WASHINGTON – A 7-minute screening tool nearly doubled the rate at which primary care physicians could identify elderly patients in their practices with dementia in a German study involving more than 6,800 community-dwelling people.
“Screening can considerably improve the recognition of dementia in primary care,” Dr. Tilly Eichler said at the Alzheimer’s Association International Conference 2015. But she cautioned that further research needs to be done to determine the best ways to identify the specific type of dementia a patient has, and must also follow patients long term to assess the benefits and risks from a more aggressive approach to dementia diagnosis in community-dwelling primary care patients.
The majority of patients identified with dementia in primary care practices had an unspecified cause for their dementia, noted Dr. Eichler, a researcher with the German Center for Neurodegenerative Diseases in Greifswald, Germany.
Dr. Eichler and her associates arranged for 136 German primary care physicians to administer the DemTect screening tool (Int J Geriatr Psychiatry. 2004 Feb;19(2):136-43), a five-part test that takes about 7 minutes to administer, to screen 6,838 community dwellers aged 70 years or older as part of the DelpHi-MV (Dementia: Life- and Person-Centered Help in Mecklenburg–Western Pomerania) study. The DemTect test identified 1,166 people (17%) with potential dementia based on scoring 8 or less on the screening tool. After obtaining informed consent, the researchers performed a detailed assessment of 468 of that population. The 468 people flagged by screening as possibly having dementia were all 70-79 years old, 60% were women, and half of them lived alone.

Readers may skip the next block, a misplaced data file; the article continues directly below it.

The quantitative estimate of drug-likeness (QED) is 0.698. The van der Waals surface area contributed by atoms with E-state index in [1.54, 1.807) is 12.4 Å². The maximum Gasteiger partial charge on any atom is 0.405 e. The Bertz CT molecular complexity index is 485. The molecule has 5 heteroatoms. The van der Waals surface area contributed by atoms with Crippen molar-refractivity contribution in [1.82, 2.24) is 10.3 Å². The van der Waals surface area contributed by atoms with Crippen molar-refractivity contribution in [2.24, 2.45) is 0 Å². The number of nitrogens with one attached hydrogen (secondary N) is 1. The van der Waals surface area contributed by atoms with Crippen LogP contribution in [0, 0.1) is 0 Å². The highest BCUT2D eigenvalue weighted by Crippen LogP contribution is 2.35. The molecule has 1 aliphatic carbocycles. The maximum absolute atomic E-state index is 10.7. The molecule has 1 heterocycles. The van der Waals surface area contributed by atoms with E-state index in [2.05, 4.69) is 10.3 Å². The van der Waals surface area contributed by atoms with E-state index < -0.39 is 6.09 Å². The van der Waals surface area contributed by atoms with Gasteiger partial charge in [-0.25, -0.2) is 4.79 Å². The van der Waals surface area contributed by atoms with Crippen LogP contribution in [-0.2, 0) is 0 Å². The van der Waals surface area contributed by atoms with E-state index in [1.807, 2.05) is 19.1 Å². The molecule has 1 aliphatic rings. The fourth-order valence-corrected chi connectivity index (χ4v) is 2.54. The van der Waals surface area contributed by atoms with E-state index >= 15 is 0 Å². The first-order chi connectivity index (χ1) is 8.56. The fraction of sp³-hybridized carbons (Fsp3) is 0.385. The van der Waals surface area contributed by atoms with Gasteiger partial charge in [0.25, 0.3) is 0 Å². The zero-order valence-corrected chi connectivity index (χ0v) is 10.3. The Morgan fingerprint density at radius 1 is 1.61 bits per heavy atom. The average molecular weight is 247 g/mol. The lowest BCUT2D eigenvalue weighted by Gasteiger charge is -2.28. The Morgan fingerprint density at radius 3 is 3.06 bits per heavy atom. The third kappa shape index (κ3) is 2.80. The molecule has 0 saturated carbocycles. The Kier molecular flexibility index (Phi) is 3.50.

Medical records for this subgroup showed that 179 (38%) had already been diagnosed with dementia prior to screening based on their scores on the Mini-Mental State Examination (MMSE). Among the remaining 289 people identified by their DemTect score as potentially having dementia, MMSE testing identified another 171 people with dementia, increasing the total of this subgroup diagnosed with dementia by a relative 96%, compared with the 179 patients who had been identified with dementia prior to screening.
Two-thirds of the patients with newly diagnosed dementia had an unspecified form while 18% had Alzheimer’s disease, 14% had vascular dementia, and the remainder had other forms of dementia, Dr. Eichler said. Combining the newly identified 171 people with dementia and the 179 people previously diagnosed resulted in a total of 350 people diagnosed with definite dementia by the MMSE, 75% of the 468 identified as potentially having dementia based on their scores with the DemTect screening tool.
Dr. Eichler had no relevant financial disclosures.